Amid corn mazes, pumpkin patches and petting farms, fall agritourism visitors are introduced to Alabama’s largest and most important industry—agriculture.
Bullock County farmer Cathy Ellis and her husband, Tom, fulfilled their dreams by opening Dream Field Farms in 2007 on Alabama Highway 82 near the Montgomery County-Bullock County line.
“Our first farm tour was 22 years ago to Kentucky, and we fell in love with the idea of agritourism,” Cathy said. “The concept was in the back of our minds for all those years, but we didn’t have a location. In 2005, we bought the 100 acres this farm sits on.”
Alabama Farmers Federation Horticulture Division Director Mac Higginbotham said combining tourism and agriculture helps farmers educate the public, share their love of farming and boost farm income.
Sometimes the rewards are simple. Seeing a child’s face light up with excitement makes laboring in the hot summer worthwhile, Cathy said.
“We have a passion for children,” she said. “Children now feel their food comes from Walmart or Winn Dixie. They don’t have a clue that farms actually grow food, and it comes from the soil. That’s something most of them would never get an opportunity to do in their day-to-day lives.”
Cathy said each year their farm focuses on a different part of the food chain. Last year, they concentrated on vegetables that grew underneath and on top of the ground—carrots, potatoes and cucumbers. This year, visitors will get a chance to make butter.
LeAnna Brothers, a teacher at Forest Avenue Academic Magnet Elementary School in Montgomery, said her school takes 120 kids to Dream Field, and it reinforces classroom education.
“One of the things we do at Forest Avenue is Ag in the Classroom,” Brothers said. “The commodity we focus on is pumpkins, so we spend a lot of time on pumpkin growth. When you can take them out into a field and actually show them how pumpkins are grown, it’s something they’ll never forget.”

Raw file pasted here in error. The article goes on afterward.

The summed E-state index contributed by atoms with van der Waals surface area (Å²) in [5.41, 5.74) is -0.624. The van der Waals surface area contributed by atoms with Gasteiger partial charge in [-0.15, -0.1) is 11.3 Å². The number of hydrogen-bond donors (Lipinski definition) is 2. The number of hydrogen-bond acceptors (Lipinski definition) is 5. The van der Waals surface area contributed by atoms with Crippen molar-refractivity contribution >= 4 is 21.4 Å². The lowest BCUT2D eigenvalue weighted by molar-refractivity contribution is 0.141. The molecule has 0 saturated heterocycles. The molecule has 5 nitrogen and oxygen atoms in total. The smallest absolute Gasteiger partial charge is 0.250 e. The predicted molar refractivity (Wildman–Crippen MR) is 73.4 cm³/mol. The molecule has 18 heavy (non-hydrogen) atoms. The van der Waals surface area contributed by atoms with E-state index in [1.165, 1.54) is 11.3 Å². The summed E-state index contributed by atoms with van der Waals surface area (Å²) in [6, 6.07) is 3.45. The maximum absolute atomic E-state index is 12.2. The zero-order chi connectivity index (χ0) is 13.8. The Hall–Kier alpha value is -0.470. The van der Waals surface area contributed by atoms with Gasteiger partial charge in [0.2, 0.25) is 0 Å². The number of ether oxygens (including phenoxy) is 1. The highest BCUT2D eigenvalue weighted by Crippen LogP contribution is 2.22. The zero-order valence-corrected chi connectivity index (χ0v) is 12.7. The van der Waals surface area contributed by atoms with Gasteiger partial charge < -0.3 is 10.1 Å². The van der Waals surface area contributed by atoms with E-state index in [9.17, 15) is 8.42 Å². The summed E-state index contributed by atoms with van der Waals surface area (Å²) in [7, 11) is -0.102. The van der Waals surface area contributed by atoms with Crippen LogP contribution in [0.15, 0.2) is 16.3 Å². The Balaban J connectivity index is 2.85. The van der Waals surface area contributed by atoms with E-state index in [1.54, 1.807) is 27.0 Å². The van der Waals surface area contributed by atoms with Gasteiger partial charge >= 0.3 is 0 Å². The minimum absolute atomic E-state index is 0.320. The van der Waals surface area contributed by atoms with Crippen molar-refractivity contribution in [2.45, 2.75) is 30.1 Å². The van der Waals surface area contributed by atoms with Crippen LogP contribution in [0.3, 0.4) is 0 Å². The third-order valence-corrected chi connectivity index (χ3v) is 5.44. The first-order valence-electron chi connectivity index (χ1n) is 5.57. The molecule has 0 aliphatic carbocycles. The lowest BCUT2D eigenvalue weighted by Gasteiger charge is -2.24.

Cathy said Dream Field works all summer to open in October, but the tourist season spills into November with extra tours and rescheduled visits.
The farm is divided into six sections—hayrides, hay mountains, inflatables, animals, cow train ride and learning center. Groups of 60 tourists visit each section for 30 minutes to control crowding.
While agritourism isn’t a huge income for the farm, there’s more to it than money, Cathy said.
“There’s lots of obstacles with a business like this, but it’s worth it in the long run,” she said. “At the end of the day, when a kid comes up to you and says ‘this is the best day of my life,’ I go home with a smile and know it’s all worth it.”
The Alabama Farmers Federation worked for passage of legislation that protects the Ellises and other farmers interested in agritourism by limiting the lability they could incur.
“Agritourism is an untapped resource many landowners could benefit from,” Higginbotham said. “The majority of the public has never been to a farm, and many are willing to pay to share that experience. Agritourism provides a glimpse of the passion and care farmers have for their animals and land. The agritourism law helped open the door for landowners to consider this as an option for their farm.”
Click here to download a full list of Fall agritourism locations.